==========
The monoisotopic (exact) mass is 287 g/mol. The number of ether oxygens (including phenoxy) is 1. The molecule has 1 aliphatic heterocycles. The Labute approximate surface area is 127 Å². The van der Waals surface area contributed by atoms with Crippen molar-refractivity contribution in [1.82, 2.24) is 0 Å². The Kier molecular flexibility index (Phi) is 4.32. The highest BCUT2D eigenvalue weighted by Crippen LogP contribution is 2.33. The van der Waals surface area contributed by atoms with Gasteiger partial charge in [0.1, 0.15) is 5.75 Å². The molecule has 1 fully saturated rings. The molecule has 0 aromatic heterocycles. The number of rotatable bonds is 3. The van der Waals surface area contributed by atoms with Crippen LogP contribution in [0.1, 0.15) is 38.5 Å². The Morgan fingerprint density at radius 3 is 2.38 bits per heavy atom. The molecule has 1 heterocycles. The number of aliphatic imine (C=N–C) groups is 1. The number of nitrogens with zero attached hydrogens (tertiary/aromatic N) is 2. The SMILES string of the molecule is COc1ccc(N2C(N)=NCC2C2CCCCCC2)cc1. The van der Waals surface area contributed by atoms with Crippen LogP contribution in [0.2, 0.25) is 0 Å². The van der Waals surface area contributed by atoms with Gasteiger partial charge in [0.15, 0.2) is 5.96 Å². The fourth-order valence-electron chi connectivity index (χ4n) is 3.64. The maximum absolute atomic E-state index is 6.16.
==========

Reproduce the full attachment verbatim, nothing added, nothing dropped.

The monoisotopic (exact) mass is 287 g/mol. The number of ether oxygens (including phenoxy) is 1. The molecule has 1 aliphatic heterocycles. The Labute approximate surface area is 127 Å². The van der Waals surface area contributed by atoms with Crippen molar-refractivity contribution in [1.82, 2.24) is 0 Å². The Kier molecular flexibility index (Phi) is 4.32. The highest BCUT2D eigenvalue weighted by Crippen LogP contribution is 2.33. The van der Waals surface area contributed by atoms with Gasteiger partial charge in [0.1, 0.15) is 5.75 Å². The molecule has 1 fully saturated rings. The molecule has 0 aromatic heterocycles. The number of rotatable bonds is 3. The van der Waals surface area contributed by atoms with Crippen LogP contribution in [0.1, 0.15) is 38.5 Å². The Morgan fingerprint density at radius 3 is 2.38 bits per heavy atom. The molecule has 1 heterocycles. The number of aliphatic imine (C=N–C) groups is 1. The number of nitrogens with zero attached hydrogens (tertiary/aromatic N) is 2. The SMILES string of the molecule is COc1ccc(N2C(N)=NCC2C2CCCCCC2)cc1. The van der Waals surface area contributed by atoms with Crippen LogP contribution in [0.2, 0.25) is 0 Å². The van der Waals surface area contributed by atoms with Gasteiger partial charge in [0.15, 0.2) is 5.96 Å². The fourth-order valence-electron chi connectivity index (χ4n) is 3.64. The maximum absolute atomic E-state index is 6.16.